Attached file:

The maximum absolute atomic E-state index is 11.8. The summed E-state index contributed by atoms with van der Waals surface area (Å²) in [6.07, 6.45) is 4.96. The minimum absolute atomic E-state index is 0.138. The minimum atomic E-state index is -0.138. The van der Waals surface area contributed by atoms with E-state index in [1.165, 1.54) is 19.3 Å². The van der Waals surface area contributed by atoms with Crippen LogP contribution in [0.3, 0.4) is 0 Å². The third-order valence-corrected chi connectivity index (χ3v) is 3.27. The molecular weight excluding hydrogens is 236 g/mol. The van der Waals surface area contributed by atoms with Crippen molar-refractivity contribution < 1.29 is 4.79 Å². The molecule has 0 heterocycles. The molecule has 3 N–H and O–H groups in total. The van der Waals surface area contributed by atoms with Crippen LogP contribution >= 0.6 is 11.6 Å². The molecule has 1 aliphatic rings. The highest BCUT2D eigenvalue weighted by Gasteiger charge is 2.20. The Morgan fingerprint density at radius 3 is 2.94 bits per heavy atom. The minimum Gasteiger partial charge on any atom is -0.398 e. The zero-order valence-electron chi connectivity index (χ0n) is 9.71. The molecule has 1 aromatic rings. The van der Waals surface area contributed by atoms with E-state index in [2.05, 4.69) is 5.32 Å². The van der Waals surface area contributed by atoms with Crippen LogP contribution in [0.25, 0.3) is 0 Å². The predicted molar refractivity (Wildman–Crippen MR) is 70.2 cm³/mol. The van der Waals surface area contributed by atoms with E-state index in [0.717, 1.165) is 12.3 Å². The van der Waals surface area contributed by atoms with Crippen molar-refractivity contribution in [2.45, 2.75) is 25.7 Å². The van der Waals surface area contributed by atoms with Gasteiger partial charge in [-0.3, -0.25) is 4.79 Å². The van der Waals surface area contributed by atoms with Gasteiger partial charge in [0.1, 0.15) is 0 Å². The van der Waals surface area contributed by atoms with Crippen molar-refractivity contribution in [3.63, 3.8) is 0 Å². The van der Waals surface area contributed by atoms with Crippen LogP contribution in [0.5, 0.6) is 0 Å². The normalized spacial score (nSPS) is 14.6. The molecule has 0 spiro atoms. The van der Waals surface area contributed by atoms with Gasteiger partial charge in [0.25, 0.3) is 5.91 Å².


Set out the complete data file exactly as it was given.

The maximum absolute atomic E-state index is 11.8. The summed E-state index contributed by atoms with van der Waals surface area (Å²) in [6.07, 6.45) is 4.96. The minimum absolute atomic E-state index is 0.138. The minimum atomic E-state index is -0.138. The van der Waals surface area contributed by atoms with E-state index in [1.165, 1.54) is 19.3 Å². The van der Waals surface area contributed by atoms with Crippen LogP contribution in [0.3, 0.4) is 0 Å². The third-order valence-corrected chi connectivity index (χ3v) is 3.27. The molecular weight excluding hydrogens is 236 g/mol. The van der Waals surface area contributed by atoms with Crippen molar-refractivity contribution < 1.29 is 4.79 Å². The molecule has 0 heterocycles. The molecule has 3 N–H and O–H groups in total. The van der Waals surface area contributed by atoms with Crippen LogP contribution >= 0.6 is 11.6 Å². The molecule has 1 aliphatic rings. The highest BCUT2D eigenvalue weighted by Gasteiger charge is 2.20. The Morgan fingerprint density at radius 3 is 2.94 bits per heavy atom. The minimum Gasteiger partial charge on any atom is -0.398 e. The zero-order valence-electron chi connectivity index (χ0n) is 9.71. The molecule has 1 aromatic rings. The van der Waals surface area contributed by atoms with E-state index in [2.05, 4.69) is 5.32 Å². The van der Waals surface area contributed by atoms with Crippen LogP contribution in [0.25, 0.3) is 0 Å². The predicted molar refractivity (Wildman–Crippen MR) is 70.2 cm³/mol. The van der Waals surface area contributed by atoms with E-state index in [0.717, 1.165) is 12.3 Å². The van der Waals surface area contributed by atoms with Crippen molar-refractivity contribution in [2.45, 2.75) is 25.7 Å². The van der Waals surface area contributed by atoms with Gasteiger partial charge in [-0.3, -0.25) is 4.79 Å². The van der Waals surface area contributed by atoms with Gasteiger partial charge in [0.1, 0.15) is 0 Å². The van der Waals surface area contributed by atoms with Crippen molar-refractivity contribution in [3.63, 3.8) is 0 Å². The van der Waals surface area contributed by atoms with Crippen LogP contribution in [0.5, 0.6) is 0 Å². The normalized spacial score (nSPS) is 14.6. The molecule has 0 spiro atoms. The van der Waals surface area contributed by atoms with Gasteiger partial charge in [0.25, 0.3) is 5.91 Å².